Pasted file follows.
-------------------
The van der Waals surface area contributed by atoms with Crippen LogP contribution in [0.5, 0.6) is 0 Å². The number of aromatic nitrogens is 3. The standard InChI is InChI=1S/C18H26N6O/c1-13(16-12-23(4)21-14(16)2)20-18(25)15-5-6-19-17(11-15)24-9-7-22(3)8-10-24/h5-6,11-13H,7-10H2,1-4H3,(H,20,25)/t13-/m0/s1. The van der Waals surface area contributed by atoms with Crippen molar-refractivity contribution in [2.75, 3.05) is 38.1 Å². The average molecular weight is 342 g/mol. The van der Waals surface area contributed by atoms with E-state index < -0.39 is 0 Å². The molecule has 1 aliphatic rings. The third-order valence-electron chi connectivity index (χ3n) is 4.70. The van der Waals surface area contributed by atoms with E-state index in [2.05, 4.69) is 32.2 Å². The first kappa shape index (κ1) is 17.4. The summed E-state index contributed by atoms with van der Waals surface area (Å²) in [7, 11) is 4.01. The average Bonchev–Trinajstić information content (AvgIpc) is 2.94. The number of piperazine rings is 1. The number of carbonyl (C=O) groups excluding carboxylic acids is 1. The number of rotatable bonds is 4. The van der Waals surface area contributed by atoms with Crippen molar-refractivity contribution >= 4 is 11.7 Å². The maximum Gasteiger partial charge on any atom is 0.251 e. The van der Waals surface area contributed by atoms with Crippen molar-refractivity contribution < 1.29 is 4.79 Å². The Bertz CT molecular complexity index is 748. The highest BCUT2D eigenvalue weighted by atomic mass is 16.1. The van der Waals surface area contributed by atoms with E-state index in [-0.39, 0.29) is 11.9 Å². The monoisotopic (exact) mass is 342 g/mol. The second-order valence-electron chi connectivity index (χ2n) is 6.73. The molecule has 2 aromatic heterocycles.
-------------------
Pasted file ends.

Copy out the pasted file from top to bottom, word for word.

The van der Waals surface area contributed by atoms with Crippen LogP contribution in [0.5, 0.6) is 0 Å². The number of aromatic nitrogens is 3. The standard InChI is InChI=1S/C18H26N6O/c1-13(16-12-23(4)21-14(16)2)20-18(25)15-5-6-19-17(11-15)24-9-7-22(3)8-10-24/h5-6,11-13H,7-10H2,1-4H3,(H,20,25)/t13-/m0/s1. The van der Waals surface area contributed by atoms with Crippen molar-refractivity contribution in [2.75, 3.05) is 38.1 Å². The average molecular weight is 342 g/mol. The van der Waals surface area contributed by atoms with E-state index < -0.39 is 0 Å². The molecule has 1 aliphatic rings. The third-order valence-electron chi connectivity index (χ3n) is 4.70. The van der Waals surface area contributed by atoms with E-state index in [2.05, 4.69) is 32.2 Å². The first kappa shape index (κ1) is 17.4. The summed E-state index contributed by atoms with van der Waals surface area (Å²) in [7, 11) is 4.01. The average Bonchev–Trinajstić information content (AvgIpc) is 2.94. The number of piperazine rings is 1. The number of carbonyl (C=O) groups excluding carboxylic acids is 1. The number of rotatable bonds is 4. The van der Waals surface area contributed by atoms with Crippen molar-refractivity contribution >= 4 is 11.7 Å². The maximum Gasteiger partial charge on any atom is 0.251 e. The van der Waals surface area contributed by atoms with Crippen molar-refractivity contribution < 1.29 is 4.79 Å². The Bertz CT molecular complexity index is 748. The highest BCUT2D eigenvalue weighted by atomic mass is 16.1. The van der Waals surface area contributed by atoms with E-state index in [-0.39, 0.29) is 11.9 Å². The monoisotopic (exact) mass is 342 g/mol. The second-order valence-electron chi connectivity index (χ2n) is 6.73. The molecule has 2 aromatic heterocycles.